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Brick Cheese is made in the form of a large rectangular or brick shape, but may also be named “brick” because the cheese curds are pressed with clay-fired bricks. The color ranges from pale yellow to white, and the cheese has a sweet and mild flavor when young, and matures into a strong ripe cheese with age. It is medium-soft, crumbles easily and is somewhat sticky to the knife. Brick Cheese is well suited to slicing for sandwiches, specifically grilled cheese sandwiches, or appetizers and also melts very well. Brick Cheese is often served with corn polenta in the Midwest, where it is thinly sliced and melted underneath the polenta and then topped with tomato sauce.
History of Brick Cheese
Brick Cheese is actually an American original produced in Wisconsin. The cheese making process was derived from white American Cheddar that is cultured at a slightly higher temperature which results in a marginally higher fat content and a slightly altered protein structure. The resultant brick cheese has a slightly softer taste and a distinctly sharper finish.
Brick Cheese was created in 1877 by John Jossi, a Swiss-born American cheese maker. Jossi came to the states in 1857 from Switzerland with his parents at the age of 12. The family settled first in upstate New York, but later Jossi moved to Richwood, in southwest Wisconsin. He envisioned a cheese made with curd that was drier then that used for the Limburger he had produced in the factories he worked in. He came up with the idea of using bricks to press the cheese, which of course was formed into a brick shape.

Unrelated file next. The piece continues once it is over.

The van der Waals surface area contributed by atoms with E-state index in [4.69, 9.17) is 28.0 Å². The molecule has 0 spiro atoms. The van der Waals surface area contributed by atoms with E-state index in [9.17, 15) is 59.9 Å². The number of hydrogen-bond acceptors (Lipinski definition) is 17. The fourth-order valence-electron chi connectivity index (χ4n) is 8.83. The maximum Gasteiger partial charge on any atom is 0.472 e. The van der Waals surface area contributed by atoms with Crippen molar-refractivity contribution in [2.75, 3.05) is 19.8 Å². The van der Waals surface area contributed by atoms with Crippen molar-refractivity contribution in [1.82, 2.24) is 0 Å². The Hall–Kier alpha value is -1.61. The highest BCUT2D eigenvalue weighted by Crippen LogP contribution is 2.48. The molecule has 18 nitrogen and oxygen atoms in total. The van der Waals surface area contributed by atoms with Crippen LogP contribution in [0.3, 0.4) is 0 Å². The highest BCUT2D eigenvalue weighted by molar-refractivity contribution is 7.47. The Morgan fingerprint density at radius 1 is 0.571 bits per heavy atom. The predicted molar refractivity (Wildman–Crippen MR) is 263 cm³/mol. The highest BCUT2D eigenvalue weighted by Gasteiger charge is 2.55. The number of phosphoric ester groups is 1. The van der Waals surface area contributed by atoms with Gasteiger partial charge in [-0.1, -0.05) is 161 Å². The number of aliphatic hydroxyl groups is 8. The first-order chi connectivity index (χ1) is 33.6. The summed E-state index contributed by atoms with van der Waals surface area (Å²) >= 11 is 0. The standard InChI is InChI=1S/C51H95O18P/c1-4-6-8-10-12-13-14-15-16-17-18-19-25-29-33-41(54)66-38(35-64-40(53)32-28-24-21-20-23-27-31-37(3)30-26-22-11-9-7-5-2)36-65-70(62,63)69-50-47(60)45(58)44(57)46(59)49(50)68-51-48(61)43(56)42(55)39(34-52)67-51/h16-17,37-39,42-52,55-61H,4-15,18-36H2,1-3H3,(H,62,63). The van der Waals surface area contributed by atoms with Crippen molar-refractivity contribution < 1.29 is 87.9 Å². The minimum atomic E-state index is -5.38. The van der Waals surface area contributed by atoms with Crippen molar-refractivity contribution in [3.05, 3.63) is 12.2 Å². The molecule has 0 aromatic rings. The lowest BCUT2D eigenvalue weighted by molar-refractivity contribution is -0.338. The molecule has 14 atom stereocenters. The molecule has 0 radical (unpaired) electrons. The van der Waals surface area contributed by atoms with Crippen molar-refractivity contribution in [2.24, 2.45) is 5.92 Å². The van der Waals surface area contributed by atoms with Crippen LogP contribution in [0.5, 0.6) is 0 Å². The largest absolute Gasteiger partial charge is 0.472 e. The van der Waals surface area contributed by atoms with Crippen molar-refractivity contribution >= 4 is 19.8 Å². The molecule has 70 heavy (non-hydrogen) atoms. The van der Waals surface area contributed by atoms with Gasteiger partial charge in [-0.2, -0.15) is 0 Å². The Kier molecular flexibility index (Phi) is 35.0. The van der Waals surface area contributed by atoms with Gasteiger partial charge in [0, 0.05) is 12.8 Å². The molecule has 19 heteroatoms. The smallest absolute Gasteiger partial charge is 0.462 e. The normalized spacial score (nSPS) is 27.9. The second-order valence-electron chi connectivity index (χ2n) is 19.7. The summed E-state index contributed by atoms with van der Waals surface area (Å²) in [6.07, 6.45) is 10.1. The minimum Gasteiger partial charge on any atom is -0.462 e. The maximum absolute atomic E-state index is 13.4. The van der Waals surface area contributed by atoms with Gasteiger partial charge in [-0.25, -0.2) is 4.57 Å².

Wine Pairing for Brick Cheese
Beaujolais, Pinot Noir, Merlot, and Syrah are all good red wines to pair with brick cheese. White wines, such as Chardonnay and Sauvignon Blanc pair well with brick cheese. Brick Cheese is also a popular choice for beer lovers as it pairs well with Bock, Lager, Porter, or Stout.